These days, there are BJJ classes all over the place, in almost every part of the world.
To find a BJJ class, just search “BJJ near me”, or “BJJ [insert your city here]”. Unless you’re in a very remote location, you’ll probably find quite a few results.
From here, you can narrow down to a few choices, based on proximity and convenience for you. See if you can gather some info online, from the gym’s website or Facebook page, such as pricing and schedule.
While you can do some research on your own, eventually you’ll need to head down to the club itself and talk to the owner/coach.
Ideally, you’ll find a gym with a black belt teaching. However, this shouldn’t necessarily be the be all and end all. Not all black belts are good coaches too. If you’re in a smaller area, or a country where BJJ is not super popular just yet, you might end up at a gym with a brown belt (or even purple belt) as the head teacher, and that’s ok.
For picking the right class for you, unfortunately there is no universal criteria. Just try to find somewhere with an atmosphere that feels comfortable for you. Most BJJ gyms should be friendly and welcoming to newcomers. If they don’t treat you with respect, or you don’t feel comfortable, feel free to try out other gyms.
What to Expect From Your First Class
In your first class, you will feel lost and confused.
When this feeling comes around, don’t worry about it! It’s the same for everyone.
Learning BJJ is not like learning to tie your shoe. It takes a long time to get good at it, and it can often feel like you’re not making any progress (but I assure you, as long as you’re showing up to class, you are!).
If this is what your BJJ journey is like, it gives you some idea about what your first class will feel like too.
If you’re not already active and in good shape, you may even feel like you’re drowning just from the warm up. Again, don’t worry about it, and do your best.
In your first class, just try to listen and take on board everything you’re taught. Remember you don’t need to be able to do it perfectly right away. Don’t rush yourself.
How to Approach BJJ as a Beginner
We’ve covered a little of how to approach your first class. Here’s some more advice for progressing through the “beginner” stage of BJJ.
First, don’t think of it as a fight. I see a lot of people new to BJJ who look like they’re in a fight to the death when they first start rolling. I even see people like this in drilling.
We’re in class to learn, not to kill each other. If you get tapped, so be it. Even if you get tapped over and over, this is not the end of the world. Try and learn something from it, and go again.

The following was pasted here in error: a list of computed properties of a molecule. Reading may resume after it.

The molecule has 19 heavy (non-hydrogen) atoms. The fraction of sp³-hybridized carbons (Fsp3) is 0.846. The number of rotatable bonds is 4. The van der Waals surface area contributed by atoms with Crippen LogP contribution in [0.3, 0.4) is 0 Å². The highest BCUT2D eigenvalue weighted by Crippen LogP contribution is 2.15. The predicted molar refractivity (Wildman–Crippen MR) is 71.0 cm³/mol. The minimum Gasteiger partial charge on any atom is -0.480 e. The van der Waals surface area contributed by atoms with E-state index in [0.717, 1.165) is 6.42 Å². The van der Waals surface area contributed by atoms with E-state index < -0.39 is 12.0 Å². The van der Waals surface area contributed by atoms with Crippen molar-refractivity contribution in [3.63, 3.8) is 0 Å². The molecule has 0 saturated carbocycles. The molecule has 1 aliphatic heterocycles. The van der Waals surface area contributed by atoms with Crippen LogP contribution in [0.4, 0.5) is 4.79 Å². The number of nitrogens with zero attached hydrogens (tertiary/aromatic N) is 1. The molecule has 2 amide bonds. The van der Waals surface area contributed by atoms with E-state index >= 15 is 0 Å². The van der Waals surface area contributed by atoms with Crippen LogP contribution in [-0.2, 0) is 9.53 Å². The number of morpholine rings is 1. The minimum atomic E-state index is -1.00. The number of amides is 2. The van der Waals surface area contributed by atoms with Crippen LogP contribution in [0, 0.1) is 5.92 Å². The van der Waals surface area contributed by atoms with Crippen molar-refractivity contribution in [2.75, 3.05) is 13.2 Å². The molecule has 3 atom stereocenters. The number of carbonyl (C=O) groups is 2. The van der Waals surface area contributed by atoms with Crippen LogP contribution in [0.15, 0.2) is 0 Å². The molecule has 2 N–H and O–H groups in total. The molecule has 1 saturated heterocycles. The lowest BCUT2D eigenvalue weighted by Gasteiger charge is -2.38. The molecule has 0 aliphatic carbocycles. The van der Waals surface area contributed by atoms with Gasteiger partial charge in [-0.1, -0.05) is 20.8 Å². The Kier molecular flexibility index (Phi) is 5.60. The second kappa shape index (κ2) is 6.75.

Each class you go to, have a goal to learn one thing. Just one. This can be as small as a single detail of a submission. If you can achieve this, you’ll progress nicely. If you stress about not doing everything perfect right away, you’re more likely to stall.
Similarly, be careful of going all in on BJJ as a beginner. A lot of people (I’ve done this too) start training BJJ, love it, and straight away move to doing 5-6 classes a week. Even multiple classes per day.
It’s a good idea to ease into it. Training every single day is a good way to get burnt out, physically and mentally. You need adequate rest and time away from the mats, at least until you’re more conditioned to it.
Finally, one of the most common sayings in BJJ is “leave ego at the door”. People who carry ego into Jiu Jitsu don’t tend to last long.
Don’t get upset because you got submitted in rolling. Don’t get upset because someone else is progressing faster than you, or they got promoted before you.
Focus on yourself, and your progress. Just try to improve your skills and your fitness. Don’t start measuring yourself against everyone else, because that’s when unhealthy habits start to form.
Get more helpful tips and advice on starting BJJ as a beginner in these articles.
BJJ Class Rules and Customs
Be aware that there may be rules and customs specific to each BJJ class.
In any class, you should be sure to pay attention to the teacher and upper belts, and pay respect to those who have a higher rank than you.
Also, follow basic cleanliness rules, such as wearing shoes or flip flops when off the mats, and no shoes when on the mat.
Along with this, some clubs have their own rules. They may require you to wear one of their own Gis. In many gyms, you should not ask higher belts (e.g. a colored belt, when you’re still a white belt) to roll – they have to ask you.
Whatever the rule, respect and follow them. If it’s something you really don’t want to do, just look for a different club, with different attitudes.
Am I too big/small/old/young to start BJJ?
Finally, let’s address a group of objections that have delayed the BJJ journey of a lot of people in the past.
“I’m too small to train.”
“I’m too overweight/not fit enough.”
“I’m too old.”
“I’m too… [fill in your own reason]”.
BJJ is a martial art for everyone. Man or woman, whether you’re 15 or 50, whether you’re 100 pounds or 300, there’s room for you.
I’ve trained with all different kinds of people – different sizes, different ages, backgrounds, etc. The beauty of Jiu Jitsu is how it brings people together.
If anything like this is holding you back, throw it to the side. If you really want to start training BJJ, just go ahead and do it. Don’t let anything or anyone hold you back.